Pareto's principle

Once the review of your strategic direction is completed and the timeline redrawn, the next step is to apply Pareto's principle, the 80/20 rule. Pareto recognised that 80 per cent of successful outcomes come from just 20 per cent of an organisation's activities. Identifying that important 20 per cent of activities and priorities within your strategic plans requires persistence and lateral thinking. Think about and list those vital few actions that will make a substantial difference to the users of your parks.

At this stage it is not necessary to restrict your list other than to apply the principles of benefits and demonstration by. A table with three columns is all it takes - Action, Benefits and Demonstrated by. Once you have this list, identify those five to seven actions that will make the most difference to your service's delivery and that you have the people and the techniques to deliver. Why five to seven? It has long been acknowledged that most of us can only focus and act on five to seven issues at any one time. Any more and we lose out ability effectively follow-through. Inevitable what we deliver is a lower quality service.

Having resolved your action list of top five to seven priorities, a communications strategy is required to make sure that your stakeholders know about your priorities, the benefits that they will get and how this will be demonstrated to them. The strategy should have five stages.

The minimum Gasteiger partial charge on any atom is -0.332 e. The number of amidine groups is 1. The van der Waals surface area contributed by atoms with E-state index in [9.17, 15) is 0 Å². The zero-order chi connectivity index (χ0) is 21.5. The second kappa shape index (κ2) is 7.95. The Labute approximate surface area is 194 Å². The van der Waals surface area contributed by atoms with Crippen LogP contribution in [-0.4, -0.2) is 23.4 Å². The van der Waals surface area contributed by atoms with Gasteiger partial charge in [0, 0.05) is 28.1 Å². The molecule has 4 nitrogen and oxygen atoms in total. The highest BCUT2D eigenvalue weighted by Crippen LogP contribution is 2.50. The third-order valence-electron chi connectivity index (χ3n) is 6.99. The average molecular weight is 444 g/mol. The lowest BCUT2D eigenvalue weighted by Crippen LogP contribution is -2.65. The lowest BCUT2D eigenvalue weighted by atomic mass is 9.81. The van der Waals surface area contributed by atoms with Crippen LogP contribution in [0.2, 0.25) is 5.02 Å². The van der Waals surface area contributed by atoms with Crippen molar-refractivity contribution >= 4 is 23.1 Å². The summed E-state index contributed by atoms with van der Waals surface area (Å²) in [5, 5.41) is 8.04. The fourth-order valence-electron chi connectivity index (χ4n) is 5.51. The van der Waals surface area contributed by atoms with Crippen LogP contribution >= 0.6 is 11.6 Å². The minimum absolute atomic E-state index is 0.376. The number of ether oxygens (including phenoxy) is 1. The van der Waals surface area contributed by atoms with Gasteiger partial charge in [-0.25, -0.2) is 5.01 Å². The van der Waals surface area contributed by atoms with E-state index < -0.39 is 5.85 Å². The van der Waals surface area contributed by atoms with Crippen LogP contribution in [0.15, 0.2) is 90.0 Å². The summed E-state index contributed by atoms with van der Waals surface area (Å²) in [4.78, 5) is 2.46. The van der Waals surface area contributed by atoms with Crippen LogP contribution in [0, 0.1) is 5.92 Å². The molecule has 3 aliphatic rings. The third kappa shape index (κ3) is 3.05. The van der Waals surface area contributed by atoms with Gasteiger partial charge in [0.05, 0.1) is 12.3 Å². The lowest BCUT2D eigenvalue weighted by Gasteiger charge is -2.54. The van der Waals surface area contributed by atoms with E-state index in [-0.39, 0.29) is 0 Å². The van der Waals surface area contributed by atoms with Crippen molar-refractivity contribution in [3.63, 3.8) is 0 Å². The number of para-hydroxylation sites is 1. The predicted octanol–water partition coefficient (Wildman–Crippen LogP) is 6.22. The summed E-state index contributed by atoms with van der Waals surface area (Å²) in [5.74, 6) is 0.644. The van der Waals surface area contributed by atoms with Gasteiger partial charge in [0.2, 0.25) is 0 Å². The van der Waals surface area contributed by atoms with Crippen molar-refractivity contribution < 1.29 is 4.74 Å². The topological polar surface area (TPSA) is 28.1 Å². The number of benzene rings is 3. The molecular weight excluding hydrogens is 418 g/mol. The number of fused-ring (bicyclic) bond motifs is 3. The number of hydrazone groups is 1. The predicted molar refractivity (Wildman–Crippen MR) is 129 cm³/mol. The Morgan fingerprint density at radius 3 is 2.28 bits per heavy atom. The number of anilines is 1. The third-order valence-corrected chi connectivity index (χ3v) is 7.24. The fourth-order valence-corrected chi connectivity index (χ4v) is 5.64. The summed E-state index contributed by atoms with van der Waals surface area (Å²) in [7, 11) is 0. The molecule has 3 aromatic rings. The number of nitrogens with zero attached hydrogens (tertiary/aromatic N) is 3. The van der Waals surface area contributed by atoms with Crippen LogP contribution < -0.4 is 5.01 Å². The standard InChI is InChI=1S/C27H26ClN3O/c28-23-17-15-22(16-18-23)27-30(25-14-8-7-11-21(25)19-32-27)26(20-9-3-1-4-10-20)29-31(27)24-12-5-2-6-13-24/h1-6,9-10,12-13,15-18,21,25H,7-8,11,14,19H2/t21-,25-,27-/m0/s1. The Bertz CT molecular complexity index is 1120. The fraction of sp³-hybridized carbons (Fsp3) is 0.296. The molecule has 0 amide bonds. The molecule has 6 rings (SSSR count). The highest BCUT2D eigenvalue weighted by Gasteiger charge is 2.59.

Finally, and most importantly, remember that being an advocate for your service requires far more than just telling users and other stakeholders what it is you are doing. The most effective advocacy is to demonstrate its effectiveness. Advocacy that is most effective is targeted at those stakeholders who are not entirely convinced about the value of parks and who you can assist to understand. Those that are already convinced of the services value require a different form of support, and those who are either not interested or not convinced at all are probably best left to another time.

As for my five messages, they can be summed up as, just do it. That is, proving to yourself, your team and your stakeholders that you really can do more by focusing your efforts on the all important 20 per cent of activities that will deliver 80 per cent of your success.

Sid Sullivan is a parks consultant.


- Revise your strategic plans to identify Benefits and how they are Demonstrated.

- Use Pareto's 80/20 rule to identify priorities and where to allocate scarce resources.

- Devise a communication strategy to get your messages to the stakeholders that count.

- Advocacy involves demonstrating the value you create.

- Just Do It!